University of Kentucky High Tunnel Research Facility

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High Tunnel Tomatoes Planted

Posted by UKHTRF on April 7, 2014 at 9:40 AM Comments comments (1)

Hello all,

Last week, we got all of our tunnel tomatoes in the ground--we are using the variety Arbason this week. Since this is a research farm, we do lots of experiments. This year with our tomatoes, we are experimenting with planting dates (see our previous post), but we are also experimenting with strip tilling tomatoes in the tunnels. Last fall, we seeded winter wheat and red clover in one of our tunnel beds and two weeks ago, we mowed it down with the flail mower attachment on ou...

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Visit to Grow Appalachia tunnels in London, KY

Posted by UKHTRF on March 7, 2014 at 10:05 AM Comments comments (0)

Hey everybody, feels like the spring is about to explode. Our big plantings are about to start (Tomato trial planting dates already happening, Beets mid March, and everything else takes off in April).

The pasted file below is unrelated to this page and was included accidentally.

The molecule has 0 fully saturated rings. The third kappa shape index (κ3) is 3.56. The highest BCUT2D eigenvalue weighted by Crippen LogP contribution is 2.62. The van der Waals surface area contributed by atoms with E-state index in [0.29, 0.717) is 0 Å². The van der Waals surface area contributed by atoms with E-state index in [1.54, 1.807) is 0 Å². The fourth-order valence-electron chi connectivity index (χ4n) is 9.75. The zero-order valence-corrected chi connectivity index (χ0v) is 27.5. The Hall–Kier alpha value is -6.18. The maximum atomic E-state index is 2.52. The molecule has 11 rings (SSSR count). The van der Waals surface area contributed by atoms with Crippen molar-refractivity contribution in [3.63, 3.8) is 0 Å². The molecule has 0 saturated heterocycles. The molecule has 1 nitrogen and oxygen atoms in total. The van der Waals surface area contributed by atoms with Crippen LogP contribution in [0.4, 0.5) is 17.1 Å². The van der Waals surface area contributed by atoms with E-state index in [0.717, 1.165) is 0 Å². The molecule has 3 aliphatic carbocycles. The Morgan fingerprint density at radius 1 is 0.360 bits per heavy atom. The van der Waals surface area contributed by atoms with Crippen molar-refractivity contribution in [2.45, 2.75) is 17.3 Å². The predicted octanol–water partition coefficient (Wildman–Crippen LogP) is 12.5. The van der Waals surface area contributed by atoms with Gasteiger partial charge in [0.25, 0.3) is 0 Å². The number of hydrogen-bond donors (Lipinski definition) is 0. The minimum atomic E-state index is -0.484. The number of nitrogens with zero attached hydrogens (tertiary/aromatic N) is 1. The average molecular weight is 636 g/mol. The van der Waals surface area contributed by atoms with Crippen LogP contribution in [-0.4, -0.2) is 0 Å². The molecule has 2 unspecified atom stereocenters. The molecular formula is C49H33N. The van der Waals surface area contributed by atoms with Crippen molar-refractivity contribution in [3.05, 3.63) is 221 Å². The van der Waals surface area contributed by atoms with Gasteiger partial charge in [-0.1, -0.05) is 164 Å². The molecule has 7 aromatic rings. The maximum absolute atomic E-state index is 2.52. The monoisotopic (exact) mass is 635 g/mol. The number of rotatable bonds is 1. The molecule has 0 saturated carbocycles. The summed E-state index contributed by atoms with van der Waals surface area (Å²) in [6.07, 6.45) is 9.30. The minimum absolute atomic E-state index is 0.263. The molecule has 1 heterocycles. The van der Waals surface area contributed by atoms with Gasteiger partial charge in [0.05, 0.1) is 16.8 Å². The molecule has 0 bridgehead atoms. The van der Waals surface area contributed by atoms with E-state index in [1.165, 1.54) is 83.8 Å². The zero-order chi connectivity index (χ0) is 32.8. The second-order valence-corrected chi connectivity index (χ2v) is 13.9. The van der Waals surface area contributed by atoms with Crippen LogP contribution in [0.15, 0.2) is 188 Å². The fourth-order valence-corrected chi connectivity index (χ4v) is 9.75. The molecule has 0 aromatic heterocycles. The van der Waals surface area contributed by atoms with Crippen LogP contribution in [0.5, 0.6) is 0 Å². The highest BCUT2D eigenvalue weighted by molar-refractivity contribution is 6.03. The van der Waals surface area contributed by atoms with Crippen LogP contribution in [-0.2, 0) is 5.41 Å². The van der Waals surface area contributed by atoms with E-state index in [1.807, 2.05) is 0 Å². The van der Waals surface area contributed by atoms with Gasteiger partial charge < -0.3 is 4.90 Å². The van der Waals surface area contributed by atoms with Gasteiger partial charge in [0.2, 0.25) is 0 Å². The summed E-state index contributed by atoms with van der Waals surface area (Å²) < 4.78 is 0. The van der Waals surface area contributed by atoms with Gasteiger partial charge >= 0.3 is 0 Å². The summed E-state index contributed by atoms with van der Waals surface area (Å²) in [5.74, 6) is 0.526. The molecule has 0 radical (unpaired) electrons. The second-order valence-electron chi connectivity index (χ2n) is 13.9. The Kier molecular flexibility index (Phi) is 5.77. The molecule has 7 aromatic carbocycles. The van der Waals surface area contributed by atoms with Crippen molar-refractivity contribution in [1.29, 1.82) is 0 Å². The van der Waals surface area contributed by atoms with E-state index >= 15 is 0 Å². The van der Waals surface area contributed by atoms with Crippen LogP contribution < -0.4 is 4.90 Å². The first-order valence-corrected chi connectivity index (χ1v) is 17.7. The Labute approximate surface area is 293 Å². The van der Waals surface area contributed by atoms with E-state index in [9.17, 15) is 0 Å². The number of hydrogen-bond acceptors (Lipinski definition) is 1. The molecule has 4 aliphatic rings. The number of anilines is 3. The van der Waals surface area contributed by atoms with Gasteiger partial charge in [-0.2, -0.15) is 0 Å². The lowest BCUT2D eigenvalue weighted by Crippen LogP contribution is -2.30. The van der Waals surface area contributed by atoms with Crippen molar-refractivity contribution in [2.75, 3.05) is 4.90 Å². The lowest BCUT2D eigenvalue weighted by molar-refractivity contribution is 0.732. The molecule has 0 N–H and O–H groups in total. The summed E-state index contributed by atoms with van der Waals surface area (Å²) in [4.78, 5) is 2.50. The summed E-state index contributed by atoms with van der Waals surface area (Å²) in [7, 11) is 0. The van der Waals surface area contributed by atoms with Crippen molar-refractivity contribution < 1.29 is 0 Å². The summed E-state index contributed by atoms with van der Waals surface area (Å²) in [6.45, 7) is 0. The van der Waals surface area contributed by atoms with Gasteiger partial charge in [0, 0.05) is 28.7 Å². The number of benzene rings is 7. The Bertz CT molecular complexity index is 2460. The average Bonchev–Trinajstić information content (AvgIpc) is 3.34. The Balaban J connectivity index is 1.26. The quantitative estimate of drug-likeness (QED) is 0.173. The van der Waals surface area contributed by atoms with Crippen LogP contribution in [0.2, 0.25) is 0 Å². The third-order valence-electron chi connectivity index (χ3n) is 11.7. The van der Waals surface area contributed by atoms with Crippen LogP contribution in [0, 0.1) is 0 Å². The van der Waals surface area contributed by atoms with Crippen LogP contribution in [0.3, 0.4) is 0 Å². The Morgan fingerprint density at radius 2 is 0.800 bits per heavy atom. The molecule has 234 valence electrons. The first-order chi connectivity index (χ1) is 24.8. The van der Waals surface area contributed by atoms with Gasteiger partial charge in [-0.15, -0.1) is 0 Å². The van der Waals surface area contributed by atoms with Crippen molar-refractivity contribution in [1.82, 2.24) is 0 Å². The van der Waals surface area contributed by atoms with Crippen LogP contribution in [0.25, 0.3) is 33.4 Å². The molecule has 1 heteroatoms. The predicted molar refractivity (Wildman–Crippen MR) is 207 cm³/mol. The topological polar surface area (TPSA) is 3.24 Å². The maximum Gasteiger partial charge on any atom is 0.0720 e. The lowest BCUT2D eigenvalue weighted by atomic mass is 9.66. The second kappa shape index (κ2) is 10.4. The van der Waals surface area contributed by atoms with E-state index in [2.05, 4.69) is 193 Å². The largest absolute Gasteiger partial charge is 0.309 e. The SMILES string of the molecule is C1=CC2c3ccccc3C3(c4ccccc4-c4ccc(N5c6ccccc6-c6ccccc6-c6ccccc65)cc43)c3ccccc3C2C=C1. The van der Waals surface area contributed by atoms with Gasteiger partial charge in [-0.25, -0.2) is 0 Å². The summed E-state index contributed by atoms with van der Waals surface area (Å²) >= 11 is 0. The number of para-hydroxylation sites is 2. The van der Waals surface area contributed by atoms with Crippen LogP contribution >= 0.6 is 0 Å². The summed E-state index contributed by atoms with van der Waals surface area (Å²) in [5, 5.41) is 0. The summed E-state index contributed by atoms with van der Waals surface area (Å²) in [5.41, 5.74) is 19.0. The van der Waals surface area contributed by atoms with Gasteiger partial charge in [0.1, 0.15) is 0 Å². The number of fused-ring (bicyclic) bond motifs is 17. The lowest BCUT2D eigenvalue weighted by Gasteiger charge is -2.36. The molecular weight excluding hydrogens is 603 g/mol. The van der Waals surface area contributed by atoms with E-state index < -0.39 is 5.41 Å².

Last week we headed out to one of the many Grow Appalachia sites at the Laurel County African American Heritage Center in London, KY. This is one of the state-wide ...

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Planting on our minds

Posted by UKHTRF on January 31, 2014 at 9:45 AM Comments comments (0)

Hello Everyone!

Despite the continual frigid temperatures, we know that spring is just around the corner. For tunnel growers, spring comes even a little bit earlier than it does in the field. We are starting some of our transplants now (tomatoes and peppers for April 1st, and 15th plantings) and will do some bed prep later in the month of February. While this site is dedicated to our tunnels, we thought we might feature a little information about another technology we grow in: a "solar ...

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After the Polar Vortex

Posted by UKHTRF on January 13, 2014 at 10:05 AM Comments comments (0)

We--like many others--are assessing damage to our crops after the chilling temperatures and winds blew through the Bluegrass in the early days of the New Year. Surprisingly, we only lost a few crops during that incredible cold. In our beet beds, the Red Ace variety survived the best, while the Golden Beets fared the worst. We lost enough Goldens and Chioggias to call them crop losses, but we still have our fingers crossed on the Red Ace. We lost a few head lettuces here and there, and some of...

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